Head of PCS union says that seeming drop in instances of bullying does ‘not reflect the sad reality’
The civil service’s biggest union has written to Cabinet Office permanent secretary Alex Chisholm raising concerns about staff responses on bullying submitted to this year’s Civil Service People Survey.
Although the 2020 results have yet to be published, the PCS union said preliminary figures showed an increasing reluctance on the part of staff to report incidences of bullying – even though the proportion of Cabinet Office staff who said they had been bullied has dropped.
The PCS said the draft survey results found 10% of Cabinet Office staff indicating they had been bullied over the past year – a drop of five percentage points on 2019. But it said the figure was accompanied by a 14% drop in those who said they reported incidents of bullying they had experienced and a 15% rise in people who felt they had been punished for raising incidents.
In his letter to Chisholm, PCS general secretary Mark Serwotka said the 2019 People Survey results had shown that some 34% of staff had been keen to leave the Cabinet Office within the next year while just 22% had wanted to stay on for at least another three years.
The department’s headline survey data covers response from the approximately 850 employees of the Government Digital Service, as well as the Crown Commercial Service – for which separate figures are broken out.
Serwotka said the upcoming 2020 figures suggested that the department was failing to lead by example as the heart of government, and noted that the survey response rate had dropped by 6%.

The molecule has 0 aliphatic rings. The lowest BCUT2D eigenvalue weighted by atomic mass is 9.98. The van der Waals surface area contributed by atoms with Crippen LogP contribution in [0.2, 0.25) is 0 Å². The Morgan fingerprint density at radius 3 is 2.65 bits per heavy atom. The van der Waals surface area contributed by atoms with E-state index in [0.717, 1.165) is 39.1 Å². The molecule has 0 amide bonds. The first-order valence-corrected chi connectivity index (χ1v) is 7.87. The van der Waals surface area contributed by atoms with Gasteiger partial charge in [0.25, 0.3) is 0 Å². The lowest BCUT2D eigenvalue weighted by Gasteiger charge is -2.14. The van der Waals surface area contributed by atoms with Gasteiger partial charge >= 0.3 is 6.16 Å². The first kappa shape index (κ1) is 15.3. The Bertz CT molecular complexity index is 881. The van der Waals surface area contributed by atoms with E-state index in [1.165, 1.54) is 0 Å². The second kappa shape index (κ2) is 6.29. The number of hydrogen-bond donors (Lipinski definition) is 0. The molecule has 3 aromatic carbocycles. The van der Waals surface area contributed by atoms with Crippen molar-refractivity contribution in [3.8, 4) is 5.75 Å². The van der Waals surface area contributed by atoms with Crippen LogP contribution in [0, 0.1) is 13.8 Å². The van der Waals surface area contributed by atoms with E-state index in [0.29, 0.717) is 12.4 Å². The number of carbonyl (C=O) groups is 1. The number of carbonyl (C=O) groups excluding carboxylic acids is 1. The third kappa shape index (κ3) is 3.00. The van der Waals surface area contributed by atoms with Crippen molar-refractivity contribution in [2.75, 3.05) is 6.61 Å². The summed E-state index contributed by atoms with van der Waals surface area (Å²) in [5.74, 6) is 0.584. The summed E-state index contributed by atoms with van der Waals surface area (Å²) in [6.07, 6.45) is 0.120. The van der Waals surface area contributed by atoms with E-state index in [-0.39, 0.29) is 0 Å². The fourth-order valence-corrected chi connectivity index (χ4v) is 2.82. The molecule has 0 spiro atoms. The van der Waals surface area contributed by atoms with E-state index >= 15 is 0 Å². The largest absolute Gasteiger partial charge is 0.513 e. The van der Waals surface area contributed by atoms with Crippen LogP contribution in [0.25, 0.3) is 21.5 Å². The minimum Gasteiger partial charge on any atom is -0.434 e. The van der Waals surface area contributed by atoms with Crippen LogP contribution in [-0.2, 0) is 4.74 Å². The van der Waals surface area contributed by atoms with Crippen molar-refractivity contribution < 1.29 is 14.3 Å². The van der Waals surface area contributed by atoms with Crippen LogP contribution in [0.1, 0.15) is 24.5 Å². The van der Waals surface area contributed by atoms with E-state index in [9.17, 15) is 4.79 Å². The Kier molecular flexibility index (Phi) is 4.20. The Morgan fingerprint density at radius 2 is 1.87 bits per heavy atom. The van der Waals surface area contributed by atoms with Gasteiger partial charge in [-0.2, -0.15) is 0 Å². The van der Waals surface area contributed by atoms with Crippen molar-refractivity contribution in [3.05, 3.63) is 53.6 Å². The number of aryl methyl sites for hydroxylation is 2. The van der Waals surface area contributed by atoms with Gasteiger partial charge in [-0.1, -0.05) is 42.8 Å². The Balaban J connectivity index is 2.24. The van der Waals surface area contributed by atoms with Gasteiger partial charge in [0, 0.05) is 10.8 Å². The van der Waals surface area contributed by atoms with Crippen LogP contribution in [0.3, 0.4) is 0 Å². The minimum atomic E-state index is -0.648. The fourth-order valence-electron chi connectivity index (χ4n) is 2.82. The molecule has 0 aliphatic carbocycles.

“Our reps and members in the department believe these figures underestimate the true picture as many of those suffering do not complete the survey,” he said. “Many have lost faith in the system and some fear being identified and suffering further. These figures reflect the sad reality of a workforce that is being bullied and discriminated against, with many feeling their only option is to find work elsewhere.”
Serwotka added that “large numbers” of black and ethnic minority members of the union had come forward to highlight increased prejudice they had faced in the workplace since the death of George Floyd in the United States, which prompted this year’s Black Lives Matter protests.
He said disabled members had also come forward arguing that they had faced direct and indirect discrimination at work.
The Cabinet Office said bullying and discrimination were unacceptable and a range of policies, initiatives and training was in place to prevent it from happening and give staff the confidence to raise and report concerns.
“Our figures show a decline in numbers of those reporting that they had experienced bullying and harassment or discrimination, but we accept that there is more to do and we continue to work to tackle this issue,” a spokesperson said.